As I mentioned in my Stationery-Related New Year’s Resolutions post, in 2017 I will be using seasonal shades of ink in my fountain pens to encourage me to use my ink pens more, to make better use of the inks in my collection and to bring through the seasons within my journaling and notetaking. Today I am sharing my winter inks and their fountain pen pairings that will see me through until the end of February.
Blue inks used to remind me of school work; a really watery, wishy-washy, slushy, “I stand for nothing” kind of blue splashed across every exercise book of every lesson. I think I’d tarnished all blue inks with this association, so over the last year or so, I decided to give blue another chance. I’m showing you five of my blues today, and sharing a few similar inks to invest in next.
I most enjoy writing with pens that produce a fine line. My writing is fairly small and I need a fine line to help make the letters stand out. When I have a choice of fountain pen nibs I always choose fine or extra fine and I generally don’t buy any ballpoint, rollerball, gel pen, hybrid etc with any wider a line than 0.5mm. I find the sweet spot for my handwriting to be around 0.4mm. Equally I have tried 0.2mms and 0.25mm and find that the cons of fine line pens are more noticeable when you go much below 0.4mm, such as ink skipping and resistance or scratchiness on the page. I find fine pens to be such a versatile part of my toolbox. I use them mostly for writing and jotting but I find I often reach for them to sketch and shade, outline and add accents to brush lettering or calligraphy.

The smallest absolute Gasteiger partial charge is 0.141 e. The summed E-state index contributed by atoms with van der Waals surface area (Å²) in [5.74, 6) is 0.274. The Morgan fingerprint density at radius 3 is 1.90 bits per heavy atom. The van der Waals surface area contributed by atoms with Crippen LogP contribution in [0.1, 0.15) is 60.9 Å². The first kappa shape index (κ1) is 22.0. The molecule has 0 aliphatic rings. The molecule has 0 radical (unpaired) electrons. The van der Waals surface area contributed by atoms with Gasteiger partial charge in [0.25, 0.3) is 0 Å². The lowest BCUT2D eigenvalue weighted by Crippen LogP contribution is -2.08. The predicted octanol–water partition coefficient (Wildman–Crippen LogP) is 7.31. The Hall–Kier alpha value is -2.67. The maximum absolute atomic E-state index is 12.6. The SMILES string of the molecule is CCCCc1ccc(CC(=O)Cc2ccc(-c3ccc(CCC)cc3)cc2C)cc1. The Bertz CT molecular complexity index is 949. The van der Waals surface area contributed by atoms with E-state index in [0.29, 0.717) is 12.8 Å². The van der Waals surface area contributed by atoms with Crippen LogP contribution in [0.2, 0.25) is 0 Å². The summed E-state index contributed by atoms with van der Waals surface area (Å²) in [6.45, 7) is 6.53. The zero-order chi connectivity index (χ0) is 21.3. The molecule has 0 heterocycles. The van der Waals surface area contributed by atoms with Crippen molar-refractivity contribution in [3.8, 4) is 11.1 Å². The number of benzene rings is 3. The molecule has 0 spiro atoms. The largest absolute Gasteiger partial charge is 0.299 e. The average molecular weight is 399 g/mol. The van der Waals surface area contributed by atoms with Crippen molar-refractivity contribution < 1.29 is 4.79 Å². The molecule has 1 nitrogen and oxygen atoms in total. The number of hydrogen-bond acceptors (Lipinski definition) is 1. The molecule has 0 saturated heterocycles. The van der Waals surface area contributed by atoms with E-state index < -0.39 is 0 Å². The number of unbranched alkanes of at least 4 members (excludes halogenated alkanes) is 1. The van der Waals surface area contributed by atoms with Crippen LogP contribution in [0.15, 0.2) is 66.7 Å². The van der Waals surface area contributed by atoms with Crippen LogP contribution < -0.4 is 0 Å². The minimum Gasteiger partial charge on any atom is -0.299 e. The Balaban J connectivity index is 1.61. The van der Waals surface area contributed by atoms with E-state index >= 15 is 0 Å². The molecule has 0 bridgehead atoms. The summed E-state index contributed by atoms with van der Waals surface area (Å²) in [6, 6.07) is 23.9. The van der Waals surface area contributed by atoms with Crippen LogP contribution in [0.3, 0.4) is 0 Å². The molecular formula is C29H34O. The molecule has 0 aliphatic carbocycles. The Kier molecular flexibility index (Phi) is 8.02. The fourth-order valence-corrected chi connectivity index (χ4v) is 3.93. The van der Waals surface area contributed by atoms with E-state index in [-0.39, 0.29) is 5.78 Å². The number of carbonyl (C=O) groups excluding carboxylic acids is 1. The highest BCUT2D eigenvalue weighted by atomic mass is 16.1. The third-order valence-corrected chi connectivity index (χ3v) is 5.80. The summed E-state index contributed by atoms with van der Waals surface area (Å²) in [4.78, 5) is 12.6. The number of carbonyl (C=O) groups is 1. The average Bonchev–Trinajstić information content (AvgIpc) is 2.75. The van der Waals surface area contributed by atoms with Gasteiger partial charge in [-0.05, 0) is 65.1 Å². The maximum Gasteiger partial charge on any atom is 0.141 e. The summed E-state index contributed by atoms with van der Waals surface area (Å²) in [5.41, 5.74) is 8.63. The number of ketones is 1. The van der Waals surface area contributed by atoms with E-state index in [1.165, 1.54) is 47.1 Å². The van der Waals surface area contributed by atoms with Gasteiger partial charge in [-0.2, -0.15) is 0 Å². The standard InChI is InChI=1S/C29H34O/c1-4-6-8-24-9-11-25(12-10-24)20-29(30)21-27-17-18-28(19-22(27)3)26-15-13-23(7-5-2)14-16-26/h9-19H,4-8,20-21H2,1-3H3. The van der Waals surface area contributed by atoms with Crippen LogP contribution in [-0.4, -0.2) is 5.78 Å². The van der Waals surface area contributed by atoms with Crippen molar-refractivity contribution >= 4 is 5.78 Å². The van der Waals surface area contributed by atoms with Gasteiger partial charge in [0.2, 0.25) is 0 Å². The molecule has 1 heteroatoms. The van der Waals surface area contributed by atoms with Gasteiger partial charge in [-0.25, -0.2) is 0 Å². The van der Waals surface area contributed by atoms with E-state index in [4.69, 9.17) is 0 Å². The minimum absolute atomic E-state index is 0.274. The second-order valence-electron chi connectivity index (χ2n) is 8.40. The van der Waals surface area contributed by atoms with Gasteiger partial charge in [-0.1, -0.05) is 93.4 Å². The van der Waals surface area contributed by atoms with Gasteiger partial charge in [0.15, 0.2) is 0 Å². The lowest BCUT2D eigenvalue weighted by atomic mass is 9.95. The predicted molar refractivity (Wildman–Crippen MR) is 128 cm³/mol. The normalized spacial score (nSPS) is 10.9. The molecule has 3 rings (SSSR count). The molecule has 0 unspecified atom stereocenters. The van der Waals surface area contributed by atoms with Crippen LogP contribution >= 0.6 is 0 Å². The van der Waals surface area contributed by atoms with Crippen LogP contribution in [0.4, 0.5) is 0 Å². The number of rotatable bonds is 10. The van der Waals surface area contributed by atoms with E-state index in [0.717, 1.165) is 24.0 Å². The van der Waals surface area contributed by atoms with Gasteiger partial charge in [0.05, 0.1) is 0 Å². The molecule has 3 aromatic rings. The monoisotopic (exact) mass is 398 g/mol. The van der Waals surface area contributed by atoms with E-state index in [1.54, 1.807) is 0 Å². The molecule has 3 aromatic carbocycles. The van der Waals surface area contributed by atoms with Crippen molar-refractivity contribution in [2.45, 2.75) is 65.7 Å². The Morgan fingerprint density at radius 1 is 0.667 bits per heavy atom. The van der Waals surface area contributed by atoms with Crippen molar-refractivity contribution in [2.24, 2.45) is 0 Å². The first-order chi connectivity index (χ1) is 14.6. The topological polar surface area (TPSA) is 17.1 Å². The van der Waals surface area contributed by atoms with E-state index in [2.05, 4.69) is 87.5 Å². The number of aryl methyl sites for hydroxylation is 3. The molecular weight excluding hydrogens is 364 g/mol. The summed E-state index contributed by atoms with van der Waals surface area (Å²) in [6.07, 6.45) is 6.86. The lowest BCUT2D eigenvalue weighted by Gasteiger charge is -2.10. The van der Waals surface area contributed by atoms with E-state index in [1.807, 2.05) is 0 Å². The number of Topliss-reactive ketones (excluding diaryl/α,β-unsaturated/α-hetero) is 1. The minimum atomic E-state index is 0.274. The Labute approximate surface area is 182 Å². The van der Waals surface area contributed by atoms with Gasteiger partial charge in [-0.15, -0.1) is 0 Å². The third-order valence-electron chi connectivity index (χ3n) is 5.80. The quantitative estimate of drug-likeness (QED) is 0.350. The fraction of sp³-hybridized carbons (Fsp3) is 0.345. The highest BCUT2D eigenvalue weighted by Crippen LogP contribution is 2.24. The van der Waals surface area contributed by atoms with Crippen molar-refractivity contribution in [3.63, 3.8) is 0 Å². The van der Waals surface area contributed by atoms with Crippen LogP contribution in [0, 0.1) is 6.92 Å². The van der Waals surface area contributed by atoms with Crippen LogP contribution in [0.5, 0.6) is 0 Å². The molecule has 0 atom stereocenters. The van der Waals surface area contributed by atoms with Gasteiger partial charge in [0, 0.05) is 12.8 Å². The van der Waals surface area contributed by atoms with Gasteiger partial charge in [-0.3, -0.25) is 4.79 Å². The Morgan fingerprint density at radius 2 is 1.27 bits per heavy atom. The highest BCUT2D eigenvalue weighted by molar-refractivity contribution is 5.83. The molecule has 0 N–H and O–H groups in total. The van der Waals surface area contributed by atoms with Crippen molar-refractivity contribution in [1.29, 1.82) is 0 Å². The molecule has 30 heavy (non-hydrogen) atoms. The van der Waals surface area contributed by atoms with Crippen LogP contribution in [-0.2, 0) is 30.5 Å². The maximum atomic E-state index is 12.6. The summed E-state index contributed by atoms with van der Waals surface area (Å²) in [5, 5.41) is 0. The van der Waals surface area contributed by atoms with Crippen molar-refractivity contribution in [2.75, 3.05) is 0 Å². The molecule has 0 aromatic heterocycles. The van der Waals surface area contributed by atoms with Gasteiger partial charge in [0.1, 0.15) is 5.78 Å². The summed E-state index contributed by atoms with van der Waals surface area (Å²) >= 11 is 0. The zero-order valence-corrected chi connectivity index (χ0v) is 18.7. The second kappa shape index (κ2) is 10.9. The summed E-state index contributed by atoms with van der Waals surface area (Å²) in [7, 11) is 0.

So in the spirit of not having done a pen review for a little while I thought I would review three 0.4mms in my arsenal. These are the Pilot G-Tec-C4, Muji Erasable Pen 0.4 and the Uni Jetstream SXN-150-38 (which is actually a 0.38mm). The title of the post says <0.4mms and I have it on good authority that this means less than 0.4mm. My year 3 maths is a little rusty.
What, you ask, makes a successful 0.4mm pen for me?
No skipping. Fountain pens or felt tips may have a fine nib but are able to compensate for this through ink flow. 0.4mms need to produce a consistent line without any wetness of ink flow (which is why many use polymer inks I imagine). I hate it when 0.4mms skip and I need to go back and refill sections of words; it’s really obvious where you’ve retraced letters.